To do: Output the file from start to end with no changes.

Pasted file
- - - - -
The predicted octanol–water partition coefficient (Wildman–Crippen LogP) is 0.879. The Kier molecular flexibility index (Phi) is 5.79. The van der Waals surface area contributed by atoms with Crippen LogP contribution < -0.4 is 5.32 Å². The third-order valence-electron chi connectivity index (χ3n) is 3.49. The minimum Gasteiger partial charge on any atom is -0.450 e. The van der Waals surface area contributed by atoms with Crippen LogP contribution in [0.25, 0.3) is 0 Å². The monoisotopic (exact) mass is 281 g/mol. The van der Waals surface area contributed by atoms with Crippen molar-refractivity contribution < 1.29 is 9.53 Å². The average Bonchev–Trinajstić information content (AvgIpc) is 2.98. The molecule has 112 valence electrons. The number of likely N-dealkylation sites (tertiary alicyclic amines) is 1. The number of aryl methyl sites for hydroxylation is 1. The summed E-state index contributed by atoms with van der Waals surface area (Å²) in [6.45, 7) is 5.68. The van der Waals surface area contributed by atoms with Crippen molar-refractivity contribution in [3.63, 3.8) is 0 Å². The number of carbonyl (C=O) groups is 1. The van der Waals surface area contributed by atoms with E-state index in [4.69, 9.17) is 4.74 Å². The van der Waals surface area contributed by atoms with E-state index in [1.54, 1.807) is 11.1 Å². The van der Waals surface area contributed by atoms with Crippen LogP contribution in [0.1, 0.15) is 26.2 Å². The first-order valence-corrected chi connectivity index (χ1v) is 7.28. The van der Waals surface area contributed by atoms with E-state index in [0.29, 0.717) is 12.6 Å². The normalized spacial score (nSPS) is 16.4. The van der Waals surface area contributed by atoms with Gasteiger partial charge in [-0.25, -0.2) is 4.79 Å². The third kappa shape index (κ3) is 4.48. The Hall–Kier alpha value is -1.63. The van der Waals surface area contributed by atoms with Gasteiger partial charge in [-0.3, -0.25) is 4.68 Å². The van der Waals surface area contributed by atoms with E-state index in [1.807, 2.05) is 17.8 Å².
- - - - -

The predicted octanol–water partition coefficient (Wildman–Crippen LogP) is 0.879. The Kier molecular flexibility index (Phi) is 5.79. The van der Waals surface area contributed by atoms with Crippen LogP contribution < -0.4 is 5.32 Å². The third-order valence-electron chi connectivity index (χ3n) is 3.49. The minimum Gasteiger partial charge on any atom is -0.450 e. The van der Waals surface area contributed by atoms with Crippen LogP contribution in [0.25, 0.3) is 0 Å². The monoisotopic (exact) mass is 281 g/mol. The van der Waals surface area contributed by atoms with Crippen molar-refractivity contribution < 1.29 is 9.53 Å². The average Bonchev–Trinajstić information content (AvgIpc) is 2.98. The molecule has 112 valence electrons. The number of likely N-dealkylation sites (tertiary alicyclic amines) is 1. The number of aryl methyl sites for hydroxylation is 1. The summed E-state index contributed by atoms with van der Waals surface area (Å²) in [6.45, 7) is 5.68. The van der Waals surface area contributed by atoms with Crippen molar-refractivity contribution in [3.63, 3.8) is 0 Å². The number of carbonyl (C=O) groups is 1. The van der Waals surface area contributed by atoms with E-state index in [4.69, 9.17) is 4.74 Å². The van der Waals surface area contributed by atoms with E-state index in [1.54, 1.807) is 11.1 Å². The van der Waals surface area contributed by atoms with Crippen LogP contribution in [0.1, 0.15) is 26.2 Å². The first-order valence-corrected chi connectivity index (χ1v) is 7.28. The van der Waals surface area contributed by atoms with E-state index in [0.29, 0.717) is 12.6 Å². The normalized spacial score (nSPS) is 16.4. The van der Waals surface area contributed by atoms with Gasteiger partial charge in [-0.25, -0.2) is 4.79 Å². The third kappa shape index (κ3) is 4.48. The Hall–Kier alpha value is -1.63. The van der Waals surface area contributed by atoms with Gasteiger partial charge in [-0.3, -0.25) is 4.68 Å². The van der Waals surface area contributed by atoms with E-state index in [1.807, 2.05) is 17.8 Å².